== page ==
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Dutch Lake Sand/Iron Filter Project

6800 Game Farm Road

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Current Status: 

The MCWD began collecting water quality data in the system to measure its performance in 2013. 

About this project: 

Installing sand iron filterThe Minnehaha Creek Watershed District (MCWD) used an innovative new filter system to improve water quality in Dutch Lake and downstream wetlands.

The MCWD used a sand/iron filter to reduce the amount of phosphorus that enters Dutch Lake, which is considered impaired for its nutrient concentration.  It's a relatively new technique in stormwater management.

"This is an exciting technology that will allow us to protect water quality in ways that stormwater ponds and other traditional stormwater management approaches do not," said MCWD Project Manager Renae Clark. "The filter uses sand mixed with iron filings to both react with dissolved phosphorous and remove it from the water."

Traditional stormwater ponds allow phosphorus particles to settle before the water moves into a water resource, but don't capture the phosphorus that is dissolved.

The new system diverts a portion of the flow of a nearby nutrient-laden stream through the filter and return the water to the stream before it flows into Dutch Lake. The MCWD also is managing buckthorn and installing native plantings in the area.

Dutch Lake flows into Lake Minnetonka's Jennings Bay, which tied for the lowest MCWD lake grade among Lake Minnetonka's 30 bays in 2011. The MCWD will monitor the filter's effect on Dutch Lake and downstream resources to determine whether to use it in other parts of the watershed.

"The Minnehaha Creek Watershed District is known for innovative approaches to protecting water quality in our District," said MCWD Administrator Eric Evenson. "The project is another way we are taking the lead and creating a model that we hope others who are just as passionate about water quality can use."


The filter is comprised of two separate 20-foot wide rectangular basins: one 80 feet long and the other 160 feet long. They are parallel to a stream that connects two large wetland complexes. During high flows, the inlets take on the high water at the north end and connect it to the two large filtration cells, then return the water back to the stream channel via a pipe outlet. The filters are a mix of sand and iron, with about 7 percent iron for this project. The basins have a six inch clay base and an additional six inches of clay for the ground profile to contain the media. Riparian buffers will also be established to reduce erosion within the project area.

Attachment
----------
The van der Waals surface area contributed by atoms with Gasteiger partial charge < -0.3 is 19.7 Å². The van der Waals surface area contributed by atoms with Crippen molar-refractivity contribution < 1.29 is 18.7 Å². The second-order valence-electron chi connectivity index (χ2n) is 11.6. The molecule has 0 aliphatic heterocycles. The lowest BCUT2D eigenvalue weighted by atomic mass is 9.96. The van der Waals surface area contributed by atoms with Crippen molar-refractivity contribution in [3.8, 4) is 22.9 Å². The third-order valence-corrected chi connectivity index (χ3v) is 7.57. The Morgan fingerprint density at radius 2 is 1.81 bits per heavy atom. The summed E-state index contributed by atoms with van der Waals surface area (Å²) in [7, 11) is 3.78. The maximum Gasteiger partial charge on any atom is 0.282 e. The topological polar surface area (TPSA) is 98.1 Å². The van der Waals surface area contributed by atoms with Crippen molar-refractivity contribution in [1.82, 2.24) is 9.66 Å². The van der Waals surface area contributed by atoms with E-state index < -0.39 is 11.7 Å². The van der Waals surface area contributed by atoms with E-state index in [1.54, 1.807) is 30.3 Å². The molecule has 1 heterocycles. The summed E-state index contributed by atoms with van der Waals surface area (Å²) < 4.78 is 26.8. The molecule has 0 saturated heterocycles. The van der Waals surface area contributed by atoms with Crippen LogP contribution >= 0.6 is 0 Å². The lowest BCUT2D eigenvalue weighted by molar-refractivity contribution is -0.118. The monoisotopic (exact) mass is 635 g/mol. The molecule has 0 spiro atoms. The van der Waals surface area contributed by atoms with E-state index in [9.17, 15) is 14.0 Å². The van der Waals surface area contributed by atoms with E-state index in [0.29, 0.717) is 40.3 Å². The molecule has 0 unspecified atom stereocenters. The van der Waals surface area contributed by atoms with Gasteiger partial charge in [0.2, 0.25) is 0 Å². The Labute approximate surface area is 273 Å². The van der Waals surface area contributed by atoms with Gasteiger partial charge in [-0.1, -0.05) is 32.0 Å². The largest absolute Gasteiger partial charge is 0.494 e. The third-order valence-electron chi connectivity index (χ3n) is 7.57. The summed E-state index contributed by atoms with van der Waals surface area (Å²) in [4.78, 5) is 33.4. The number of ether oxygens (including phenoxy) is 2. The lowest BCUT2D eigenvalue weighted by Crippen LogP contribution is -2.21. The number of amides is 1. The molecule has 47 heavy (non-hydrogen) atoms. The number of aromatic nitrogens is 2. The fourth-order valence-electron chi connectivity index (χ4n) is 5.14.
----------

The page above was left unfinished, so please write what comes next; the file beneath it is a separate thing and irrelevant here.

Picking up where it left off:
Performance and Maintenance

As the iron rusts, dissolved phosphorus binds to the oxides by surface absorption. For this to be effective, the system cannot be permanently inundated. The system is gravity fed and is designed to drain in between storm events. Tests on sand/iron filters show that they can remove between 30 and 90 percent of dissolved phosphorus. Maintenance requirements for this type of system vary, but this particular project is designed to allow for simple access to filter media for easy replacement, in addition to the construction of a permanent easement road creating a convenient entry point to access the system.


The feasibility study for this project focused on the Dutch Lake subwatershed DL-3 (see Dutch Lake Subwatershed Map below). The goals of the project are to conserve ecological integrity within the subwatershed, protect the high-value wetland that outlets to Dutch Lake, and improve water quality in Dutch Lake.  Initially, the draft feasibility study focused on the possibility of a wetland restoration/infiltration project within the Turner/Dutch Lake wetland south of Game Farm Road (see DL-3 Project Area Map below). Site visits and ecological assessments indicated that this wetland complex contains high quality wetland types, including poor fen and tamarack swamp.  The focus of the feasibility study was then broadened to include an upstream project that would protect both Dutch Lake and the high quality Turner/Dutch Lake wetland.  Water quality samples have consistently showed that about 74% of the phosphorus in the water flowing through the Game Farm Road culvert into the Turner/Dutch Lake wetland is soluble, which means that it is dissolved in the water rather than being attached to sediment particles. The proposed project would, therefore, have to remove soluble phosphorus in order to have a meaningful reduction in phosphorus load to downstream resources. As a result, the project was changed to an assisted filtration project which would route water through a filter media (limestone or iron filings) that will react with soluble phosphorus and pull it out of solution.

MCWD staff started monitoring the downstream high-quality wetland in late May of 2010. Construction of the proposed project in conjunction with long term water quality, hydrology, and vegetation monitoring of the Turner/Dutch Lake wetland will provide an excellent opportunity to evaluate the results of using an innovative assisted filtration practice for soluble phosphorus removal.

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